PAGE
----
In a stunning victory, Amazon workers on Staten Island vote for a union
Amazon workers at a fulfillment center in Staten Island, New York, have voted to unionize, a first for Amazon, and a stunning win for a grassroots campaign led by former and current Amazon employees.
The historic vote was 2,654 for the union to 2,131 against.
Ballots were cast in person over five days starting last Friday. Roughly 8,000 workers were eligible to vote.
The workers, who pick and package items for customer orders at the facility will be represented by the Amazon Labor Union, an upstart group formed by Christian Smalls after he was fired from Amazon in March 2020. At the time a supervisor at the fulfillment center, he staged a walkout over the lack of worker protections against the coronavirus. Amazon says Smalls violated safety protocols by showing up after he'd been told to quarantine due to a COVID exposure.
Shortly after being fired, Smalls formed the Amazon Labor Union, relying on GoFundMe to finance the operation. The ALU is not affiliated with any national union, leading many to wonder early on whether it could even gather enough employee signatures to petition for a vote. Indeed, a first attempt failed, but Smalls persevered, eventually meeting the 30% threshold necessary to hold a vote.
Amazon mounted a robust anti-union campaign. Inside the warehouse, management hung "Vote No" banners and held mandatory meetings at which workers were urged to reject the ALU, which it referred to as a third party. The company has maintained that it prefers to work directly with its employees to make Amazon a great place to work.
Earlier this year, several union organizers, including Smalls, were arrested for trespassing as they delivered food and union materials to the Amazon parking lot.
Organizers have been calling for higher wages, longer breaks, paid sick leave and paid time off for injuries sustained on the job, among other demands. In Staten Island, Amazon wages start at $18.25 an hour, higher than many of its competitors. But Smalls has argued that in New York, that kind of wage is not high enough.
"Most of these workers do have a second job, or they still get government assistance," he told NPR last fall. "We need to raise the bar higher, especially when you're talking about one of the richest retailers in the world that can afford to do it."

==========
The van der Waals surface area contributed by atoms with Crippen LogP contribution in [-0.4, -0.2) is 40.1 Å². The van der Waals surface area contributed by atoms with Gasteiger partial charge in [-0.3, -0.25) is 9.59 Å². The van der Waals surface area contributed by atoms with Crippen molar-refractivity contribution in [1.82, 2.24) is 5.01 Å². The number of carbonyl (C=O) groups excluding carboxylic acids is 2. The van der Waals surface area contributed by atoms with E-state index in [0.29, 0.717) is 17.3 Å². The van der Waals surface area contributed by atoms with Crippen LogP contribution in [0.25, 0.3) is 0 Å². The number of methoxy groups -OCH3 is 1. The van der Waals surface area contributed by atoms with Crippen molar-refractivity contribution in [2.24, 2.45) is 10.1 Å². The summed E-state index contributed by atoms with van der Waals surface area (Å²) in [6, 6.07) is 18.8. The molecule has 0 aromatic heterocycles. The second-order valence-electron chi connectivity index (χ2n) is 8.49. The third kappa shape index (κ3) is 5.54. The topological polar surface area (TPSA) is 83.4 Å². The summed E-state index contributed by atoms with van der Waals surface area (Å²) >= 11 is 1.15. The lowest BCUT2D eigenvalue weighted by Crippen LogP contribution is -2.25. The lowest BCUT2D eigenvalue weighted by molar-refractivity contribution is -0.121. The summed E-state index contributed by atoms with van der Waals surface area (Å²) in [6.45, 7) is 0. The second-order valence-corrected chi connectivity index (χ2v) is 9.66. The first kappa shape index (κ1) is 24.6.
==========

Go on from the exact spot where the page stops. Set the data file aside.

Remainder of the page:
In late April, workers at a second location on Staten Island, a sorting center across the street from the warehouse, will get their chance to vote on whether to join the ALU. Additionally, there are two other warehouses in the complex that Smalls says they are working to organize.
The Staten Island warehouse was only the second Amazon facility to hold a union election. The first, a mail ballot held last year at the Amazon warehouse in Bessemer, Alabama, was invalidated by the National Labor Relations Board after it found that Amazon had improperly interfered in the election by having a mailbox installed in the facility's parking lot.
Votes in the do-over election were counted on Thursday, but the results were too close to call. 993 workers voted no, 875 voted yes, and more than 400 ballots were challenged by one side or the other. A hearing will be held in coming weeks to determine if any of the contested ballots will be opened and counted.
Turnout in the second Bessemer vote was 38.6%, down from last year's election when just over over half of Bessemer workers cast ballots, but the share of voters supporting the union grew. In the original election, workers rejected joining the Retail, Wholesale and Department Store Union by a more than 2-to-1 margin. Since then, the workforce has experienced large turnover, and organizers say door-knocking and other outreach was easier now that the pandemic has eased.
"This time around we were able to educate more about unions," said Amazon worker Jennifer Bates. "Last year, we weren't able to get as close to the employees to speak with them."
The wave of organizing among low-wage workers extends beyond Amazon. Union drives at Starbucks stores have taken off since December, when two Starbucks locations in Buffalo, New York, voted to join Workers United, a national union affiliated with the Service Employees International Union. Since then, another seven stores, including one in Starbucks' hometown of Seattle, have followed. More than 180 Starbucks locations around the country have petitioned for union elections, with more being added every day.
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